DEMOGRAPHICS: The growth in consumer lending is partially driven by demographics, given the expanding population that is increasingly affluent. As John McCarthy, the chairman of ING Bank Turkey, told OBG, “Turkey is a strong demographic story: the population is nearly 80m strong, young and growing at 1.2% per year. The economy is worth $800bn; and consumer spending is focused on bigger-ticket items (houses, cars, white goods) that banks can help finance.” Consumer loans are heavily marketed, with many banks advertising instant credit lines that can be approved by phone. Lenders are using increasingly sophisticated data-mining activities, analysing customer profiles to market specific products that might appeal to individual borrowers (see analysis).
Of course, attracting new retail customers to the banking sector has potential downside. As lenders bring on consumers who are not used to having debt, this could push up non-performing loan (NPL) rates. However, between 2009 and 2011 NPLs actually fell, with the sector average declining from 5.16% to 2.71% over this period, as reported by Cross Asset Research, a division of French bank Société Générale. There is some variation across the top banks, with Halkbank having the highest ratio in 2011 (at 3.1%), while Akbank enjoys the lowest at 1.6%. In terms of the downward trend over time, the IMF has attributed this decline in part to a steady amount of NPLs while total lending has increased. Looking ahead, NPLs could go up, but Emre Alpan nan, research manager at the Banks Association of Turkey (TBB), told OBG that the performance of loans will largely depend on how the economy does as a whole in 2012. If growth meets the government target of 4%, the rate of NPLs is unlikely to go up, he said.
SLOW DOWN: Rapid growth in lending in 2010 and 2011 contributed to a rising current account deficit (CAD), as consumers were using their newly acquired credit to purchase imported goods from abroad. This trend was exacerbated by the rising value of the Turkish lira. Not unaware of the link between credit growth and the expanding CAD, the government took steps starting in late 2010 to curb lending, unofficially targeting loan growth of about 25% in 2011. This figure was never formally announced, but it was noted in several official speeches during the final quarter of 2010. As written in the IMF Article IV report, one element of the CBRT’s efforts to ensure financial stability starting in late 2010 was “using moral suasion to target a maximum 25% increase on banks’ annual loan growth”.
“To have a large and unsustainable CAD is a serious problem for the economy and Turkey’s can really only be addressed with micro reforms, because of the huge energy-import component,” Süleyman Aslan, CEO of Halkbank, told OBG. “Controlling it is a difficult process that is working, albeit slowly.”
NEW CONTROLS: Of course, the central bank also can, and did, draw upon its monetary policy tools to slow lending in 2011 (see analysis). The challenge was how to effectively reduce credit growth without raising interest rates, as this would have increased inflows of so-called hot money, which would have further strengthened the lira and raised the price of Turkey’s exports. Instead, the bank chose to initially lower the policy rate in late 2010, while at the same time raising reserve requirements, in what is sometimes referred to as an “unorthodox” approach.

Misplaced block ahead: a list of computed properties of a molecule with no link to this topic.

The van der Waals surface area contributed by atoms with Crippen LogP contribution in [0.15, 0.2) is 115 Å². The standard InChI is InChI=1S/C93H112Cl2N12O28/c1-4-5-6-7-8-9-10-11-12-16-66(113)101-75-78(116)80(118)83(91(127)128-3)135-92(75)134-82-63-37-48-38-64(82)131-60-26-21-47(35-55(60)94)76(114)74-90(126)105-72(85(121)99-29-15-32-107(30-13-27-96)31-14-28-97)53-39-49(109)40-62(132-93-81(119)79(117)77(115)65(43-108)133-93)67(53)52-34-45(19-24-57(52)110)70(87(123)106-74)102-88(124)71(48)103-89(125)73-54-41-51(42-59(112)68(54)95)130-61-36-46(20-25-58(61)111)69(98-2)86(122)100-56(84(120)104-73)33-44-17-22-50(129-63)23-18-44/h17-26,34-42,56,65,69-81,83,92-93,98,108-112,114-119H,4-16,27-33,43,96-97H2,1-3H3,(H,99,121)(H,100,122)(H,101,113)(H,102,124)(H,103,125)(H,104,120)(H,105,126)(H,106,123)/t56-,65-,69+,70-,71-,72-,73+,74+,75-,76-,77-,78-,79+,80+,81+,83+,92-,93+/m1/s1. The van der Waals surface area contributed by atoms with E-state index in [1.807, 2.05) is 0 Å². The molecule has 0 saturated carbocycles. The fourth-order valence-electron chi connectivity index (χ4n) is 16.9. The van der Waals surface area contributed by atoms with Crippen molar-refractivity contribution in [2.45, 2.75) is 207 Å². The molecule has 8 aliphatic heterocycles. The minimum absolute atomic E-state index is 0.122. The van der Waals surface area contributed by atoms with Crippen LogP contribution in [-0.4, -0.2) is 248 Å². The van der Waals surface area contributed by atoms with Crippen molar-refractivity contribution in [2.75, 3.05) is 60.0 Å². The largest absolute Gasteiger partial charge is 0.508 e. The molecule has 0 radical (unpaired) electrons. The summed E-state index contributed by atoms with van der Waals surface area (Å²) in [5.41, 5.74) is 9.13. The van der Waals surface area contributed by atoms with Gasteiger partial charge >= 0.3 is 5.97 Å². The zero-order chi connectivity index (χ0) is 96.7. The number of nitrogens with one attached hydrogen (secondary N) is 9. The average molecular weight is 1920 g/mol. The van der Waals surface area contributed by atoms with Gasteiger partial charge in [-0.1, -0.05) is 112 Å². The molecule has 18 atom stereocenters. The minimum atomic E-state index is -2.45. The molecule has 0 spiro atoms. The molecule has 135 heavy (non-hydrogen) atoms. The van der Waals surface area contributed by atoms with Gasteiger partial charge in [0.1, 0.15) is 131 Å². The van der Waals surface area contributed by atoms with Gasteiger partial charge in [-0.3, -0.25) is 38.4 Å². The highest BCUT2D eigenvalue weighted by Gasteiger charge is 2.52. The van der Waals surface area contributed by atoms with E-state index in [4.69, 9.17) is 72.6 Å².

However, the CBRT’s initial efforts were for the most part ineffective at curbing lending. This is in part because the central bank continued to pump liquidity into the economy through its open market operations. Moreover, rather than raise interest rates to cover these higher intermediation costs, the banks instead opted to earn lower margins instead of being the first to raise rates in a competitive environment.
Subsequently, in mid-2011, authorities decided to take a different approach. In June 2011, the BDDK raised provisioning requirements for certain types of consumer loans, as well as increasing the risk weighting for this same set of products. Unlike the earlier efforts by the government, this move had a clear effect, with interest rates jumping almost immediately and growth in the volume of loans slowing in the following months. Moreover, the BDDK imposed further restrictions on credit card lending.
The situation shifted again in late 2011. As the lira continued to weaken, the CBRT took steps to raise its rates, most significantly lifting the overnight borrowing rate from 9% to 12.5% in October of that year. Perhaps more importantly, however, it did so in a way that that left the banks with very little visibility, with the governor of CBRT announcing in October 2011 that it would balance the mix between one-week repos and overnight lending as deemed necessary by market conditions. Banks, being risk-averse institutions, then again pushed up their rates, further slowing lending. While central bank funding stayed at about 7.5% in November and early December 2011, late in the year the CBRT tightened liquidity substantially, with the average cost of financing hitting nearly 12% in early January 2012. However, the situation improved by the end of the month, as the central bank eased its stance, and accordingly lending rates at the bank have also come down.